LOS ANGELES – When activist investor Daniel Loeb announced in October he’d sold his Sony Corp. stake, executives at the company’s Culver City, California, studio lot expressed relief.
“Sit by the side of the river long enough, and the bodies of your enemies will float by,” Tom Rothman, chairman of Sony’s TriStar Productions venture, wrote in an Oct. 21 email to Michael Lynton, Sony’s top U.S. executive, and Amy Pascal, who runs the film business. The message is among thousands of documents released this month by hackers who targeted the entertainment unit.
“Champagne for all,” wrote Sony Pictures Chief Financial Officer David Hendler on Oct. 9 after finding out that Loeb had sold.
Any comfort taken from the exit of Loeb, who agitated for cost cuts, restructuring and better governance at Tokyo-based Sony, may have been premature. Earlier that month, Chief Executive Officer Kazuo Hirai and CFO Kenichiro Yoshida scheduled lunch with Lynton to discuss lowering overhead and streamlining the electronics company’s global structure.
“This email is to inform you in advance the topics of discussion,” Yoshida wrote in an Oct. 3 email to Lynton.
Among the agenda items:
Whether to make structural changes at Sony Entertainment, the film, television and music unit that Lynton leads as CEO, as part of a global plan to streamline Sony;
Under the topic Business Portfolio: Yoshida wanted Lynton’s thoughts on Sony/ATV Music Publishing, the joint venture with Michael Jackson’s estate, “which has a rather complex capital and governance structure, and is impacted by the market shift to streaming”;
Modifying the compensation plans of Sony Entertainment executives to introduce mid-range incentives; and
The future of Sony Corp. of America, the unit that sits atop Sony’s U.S. video-game, electronics, mobile-phone, and entertainment businesses as part of an overlapping corporate structure.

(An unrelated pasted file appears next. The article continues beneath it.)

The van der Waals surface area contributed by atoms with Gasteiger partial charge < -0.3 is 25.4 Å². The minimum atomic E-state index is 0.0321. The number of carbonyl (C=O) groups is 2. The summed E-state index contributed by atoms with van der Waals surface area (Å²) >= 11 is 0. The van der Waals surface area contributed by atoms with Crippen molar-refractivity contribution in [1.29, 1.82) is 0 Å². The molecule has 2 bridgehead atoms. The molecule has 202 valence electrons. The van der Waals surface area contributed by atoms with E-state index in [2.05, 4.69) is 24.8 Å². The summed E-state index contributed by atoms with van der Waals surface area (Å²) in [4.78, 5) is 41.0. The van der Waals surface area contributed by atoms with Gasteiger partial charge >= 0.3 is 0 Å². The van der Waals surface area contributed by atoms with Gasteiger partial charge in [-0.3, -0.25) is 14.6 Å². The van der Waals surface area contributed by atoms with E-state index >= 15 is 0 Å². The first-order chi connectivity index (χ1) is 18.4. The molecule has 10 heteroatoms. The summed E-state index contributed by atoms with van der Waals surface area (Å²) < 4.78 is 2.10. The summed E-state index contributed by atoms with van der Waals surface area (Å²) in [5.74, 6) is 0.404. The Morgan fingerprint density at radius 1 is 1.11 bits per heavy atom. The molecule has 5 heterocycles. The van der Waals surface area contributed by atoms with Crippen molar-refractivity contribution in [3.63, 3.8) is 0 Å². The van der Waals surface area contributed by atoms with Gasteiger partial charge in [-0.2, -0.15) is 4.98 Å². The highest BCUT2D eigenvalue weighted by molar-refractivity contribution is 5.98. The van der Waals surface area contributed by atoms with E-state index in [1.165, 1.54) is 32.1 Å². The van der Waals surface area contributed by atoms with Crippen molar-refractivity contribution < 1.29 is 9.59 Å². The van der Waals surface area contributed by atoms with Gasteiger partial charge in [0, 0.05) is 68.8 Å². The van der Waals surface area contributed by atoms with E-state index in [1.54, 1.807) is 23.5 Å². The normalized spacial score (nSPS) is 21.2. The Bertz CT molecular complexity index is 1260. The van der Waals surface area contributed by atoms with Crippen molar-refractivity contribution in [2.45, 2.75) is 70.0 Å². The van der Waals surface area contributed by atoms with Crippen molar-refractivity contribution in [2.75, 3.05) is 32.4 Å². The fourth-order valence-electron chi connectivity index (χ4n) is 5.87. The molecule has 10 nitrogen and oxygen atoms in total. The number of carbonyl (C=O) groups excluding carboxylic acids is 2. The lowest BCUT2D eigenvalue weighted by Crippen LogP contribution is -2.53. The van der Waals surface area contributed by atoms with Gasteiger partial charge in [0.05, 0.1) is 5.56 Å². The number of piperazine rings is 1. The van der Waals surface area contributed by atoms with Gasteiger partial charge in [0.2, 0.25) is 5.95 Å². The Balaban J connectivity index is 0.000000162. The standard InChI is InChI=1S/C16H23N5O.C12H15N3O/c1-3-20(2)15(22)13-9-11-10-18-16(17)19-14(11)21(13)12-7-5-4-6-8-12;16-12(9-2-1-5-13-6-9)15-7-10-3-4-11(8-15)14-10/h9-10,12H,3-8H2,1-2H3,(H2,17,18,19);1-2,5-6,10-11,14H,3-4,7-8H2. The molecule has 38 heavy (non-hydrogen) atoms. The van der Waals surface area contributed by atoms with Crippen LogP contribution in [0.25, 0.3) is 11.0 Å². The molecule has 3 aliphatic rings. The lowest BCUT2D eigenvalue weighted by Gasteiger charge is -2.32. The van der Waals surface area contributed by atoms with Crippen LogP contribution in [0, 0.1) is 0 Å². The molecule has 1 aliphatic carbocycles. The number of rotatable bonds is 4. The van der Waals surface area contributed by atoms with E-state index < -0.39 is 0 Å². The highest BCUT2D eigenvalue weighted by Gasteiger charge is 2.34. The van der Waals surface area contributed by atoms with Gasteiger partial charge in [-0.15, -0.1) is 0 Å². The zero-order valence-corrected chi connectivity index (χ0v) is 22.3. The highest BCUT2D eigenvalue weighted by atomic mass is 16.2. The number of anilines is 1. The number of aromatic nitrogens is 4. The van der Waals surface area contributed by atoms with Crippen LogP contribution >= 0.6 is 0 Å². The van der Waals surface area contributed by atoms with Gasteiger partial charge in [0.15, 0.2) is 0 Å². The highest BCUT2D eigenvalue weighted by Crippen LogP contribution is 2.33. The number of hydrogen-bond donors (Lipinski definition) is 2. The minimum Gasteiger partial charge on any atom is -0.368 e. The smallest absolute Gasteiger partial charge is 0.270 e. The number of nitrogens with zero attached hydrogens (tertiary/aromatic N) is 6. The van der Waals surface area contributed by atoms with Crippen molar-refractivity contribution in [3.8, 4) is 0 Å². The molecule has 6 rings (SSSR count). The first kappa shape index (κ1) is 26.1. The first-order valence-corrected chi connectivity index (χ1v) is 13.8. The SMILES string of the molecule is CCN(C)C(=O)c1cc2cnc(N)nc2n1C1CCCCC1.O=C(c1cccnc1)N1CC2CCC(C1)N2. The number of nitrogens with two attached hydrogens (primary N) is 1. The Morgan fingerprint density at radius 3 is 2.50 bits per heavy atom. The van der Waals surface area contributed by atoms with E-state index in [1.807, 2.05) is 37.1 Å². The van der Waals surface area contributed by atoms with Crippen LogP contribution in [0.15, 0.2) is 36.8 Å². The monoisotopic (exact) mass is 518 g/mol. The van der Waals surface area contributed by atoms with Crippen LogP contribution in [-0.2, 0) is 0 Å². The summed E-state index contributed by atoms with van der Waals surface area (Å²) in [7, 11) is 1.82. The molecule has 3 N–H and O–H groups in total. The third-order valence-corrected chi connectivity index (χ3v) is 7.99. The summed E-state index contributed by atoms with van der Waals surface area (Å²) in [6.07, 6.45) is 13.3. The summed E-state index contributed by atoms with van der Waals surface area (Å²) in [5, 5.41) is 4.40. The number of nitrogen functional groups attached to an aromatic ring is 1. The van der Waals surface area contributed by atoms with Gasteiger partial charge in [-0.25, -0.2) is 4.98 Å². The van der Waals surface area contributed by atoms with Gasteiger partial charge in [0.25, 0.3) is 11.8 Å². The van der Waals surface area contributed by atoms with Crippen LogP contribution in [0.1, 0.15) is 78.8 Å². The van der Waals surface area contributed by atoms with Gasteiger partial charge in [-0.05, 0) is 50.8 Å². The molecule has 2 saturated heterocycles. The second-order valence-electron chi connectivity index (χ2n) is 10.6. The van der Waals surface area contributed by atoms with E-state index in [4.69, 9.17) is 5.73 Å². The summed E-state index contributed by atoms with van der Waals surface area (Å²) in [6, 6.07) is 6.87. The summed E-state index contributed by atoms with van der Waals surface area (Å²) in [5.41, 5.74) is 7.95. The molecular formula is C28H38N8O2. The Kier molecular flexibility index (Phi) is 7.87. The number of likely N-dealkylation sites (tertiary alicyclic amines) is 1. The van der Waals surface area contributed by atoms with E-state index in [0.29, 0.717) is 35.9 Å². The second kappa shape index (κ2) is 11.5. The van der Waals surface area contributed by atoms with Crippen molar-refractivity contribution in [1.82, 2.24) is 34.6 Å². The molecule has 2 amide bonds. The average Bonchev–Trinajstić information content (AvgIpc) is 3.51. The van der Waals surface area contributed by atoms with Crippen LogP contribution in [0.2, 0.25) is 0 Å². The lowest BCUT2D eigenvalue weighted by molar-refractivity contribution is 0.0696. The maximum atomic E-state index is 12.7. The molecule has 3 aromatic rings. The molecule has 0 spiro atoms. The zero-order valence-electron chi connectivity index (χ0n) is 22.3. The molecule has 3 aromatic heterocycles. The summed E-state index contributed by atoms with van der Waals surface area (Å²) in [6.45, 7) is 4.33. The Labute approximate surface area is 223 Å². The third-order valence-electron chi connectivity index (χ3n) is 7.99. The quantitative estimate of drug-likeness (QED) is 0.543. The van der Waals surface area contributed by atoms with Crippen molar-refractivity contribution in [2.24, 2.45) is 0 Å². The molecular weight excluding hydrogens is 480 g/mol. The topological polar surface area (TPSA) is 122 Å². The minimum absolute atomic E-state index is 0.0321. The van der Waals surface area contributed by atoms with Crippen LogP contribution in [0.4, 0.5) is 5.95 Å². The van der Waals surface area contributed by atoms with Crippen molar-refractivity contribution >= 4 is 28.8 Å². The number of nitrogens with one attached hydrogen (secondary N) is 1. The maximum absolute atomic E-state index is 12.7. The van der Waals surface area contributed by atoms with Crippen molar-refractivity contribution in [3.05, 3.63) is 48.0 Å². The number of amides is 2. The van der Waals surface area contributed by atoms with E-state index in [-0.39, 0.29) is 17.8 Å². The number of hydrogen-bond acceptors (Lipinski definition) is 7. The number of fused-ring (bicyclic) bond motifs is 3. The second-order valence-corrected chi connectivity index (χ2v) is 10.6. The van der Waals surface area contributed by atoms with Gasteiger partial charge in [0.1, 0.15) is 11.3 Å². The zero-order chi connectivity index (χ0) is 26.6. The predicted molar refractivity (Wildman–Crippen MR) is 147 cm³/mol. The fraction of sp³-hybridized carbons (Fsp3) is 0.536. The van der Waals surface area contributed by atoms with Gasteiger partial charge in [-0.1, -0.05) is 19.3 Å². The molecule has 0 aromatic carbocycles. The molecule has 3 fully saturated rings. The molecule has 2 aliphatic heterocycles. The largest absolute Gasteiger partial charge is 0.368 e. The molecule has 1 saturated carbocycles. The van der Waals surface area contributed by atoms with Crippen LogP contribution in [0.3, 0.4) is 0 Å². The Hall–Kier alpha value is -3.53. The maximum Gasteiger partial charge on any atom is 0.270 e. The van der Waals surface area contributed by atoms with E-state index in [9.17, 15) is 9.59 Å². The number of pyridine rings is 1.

“They want to disband SCA,” Lynton wrote in an email to Pascal, referring to Sony Corp. of America.
Spokesmen for Sony Corp., Sony Pictures Entertainment and Sony Music declined to comment.
After the Oct. 8 meeting, Lynton sent Pascal a follow-up: “Meeting pretty rough,” said one email. “We are just not making enough money.” “As a company.” “Too much overhead. Not enough hits.”
Sony Entertainment has been under pressure since May 2013, when Loeb bought a stake in Sony and proposed a partial spinoff of the entertainment unit. As an independent company, the maker of “Spider-Man” movies would benefit from more disciplined management, investor attention and fatter profits, and lift Sony’s market value by ¥724 billion, Loeb wrote in a letter to Hirai at the time.
Hirai was able to fend off the plan, but committed Sony Entertainment to increasing its financial disclosure and about ¥35.6 billion of annual cost cuts by March 2016. Third Point, based in New York, reported on Oct. 21 that it had exited its Sony investment. By then, the demands Loeb had made months earlier were already a major influence within Sony.
“We are virtually a public company and we have made promises to Sony and the Street as to what we will deliver for the next three years,” Lynton wrote in an Oct. 3 email with “a reflection” in the subject line. “I did not want to be in this situation, but events have overtaken us and so here we are.”
In an email, Loeb declined to comment.
In the Oct. 3 email, Lynton directs Pascal not to take any “risky or marginal bets” on the film slate in 2016 until the studio has built a “bedrock” of major movies that include “Ghostbusters” and “Inferno,” a thriller planned for October of that year.
Weeks later, Sony reported a ¥142.4 billion quarterly loss that was seven times greater than a year earlier after the company lost ground to rivals in the mobile-phone market.
On Nov. 18, Sony said its pictures unit would increase revenue to between ¥1.18 trillion and ¥1.30 trillion in the year ending in March 2018, from ¥96.1 billion now, and it would boost operating-profit margin to as much as 8 percent from 6.6 percent.
Sony Pictures includes the film and TV content businesses.
“Aiming for top-line growth in pictures is positive, but its profit levels remain low compared to overseas rivals,” Masahiro Ono, an analyst with Morgan Stanley MUFG Research Japan, said in a Nov. 19 research note. “This will continue to be a valuation discount factor.”
In a time of both misinformation and too much information, quality journalism is more crucial than ever.
By subscribing, you can help us get the story right.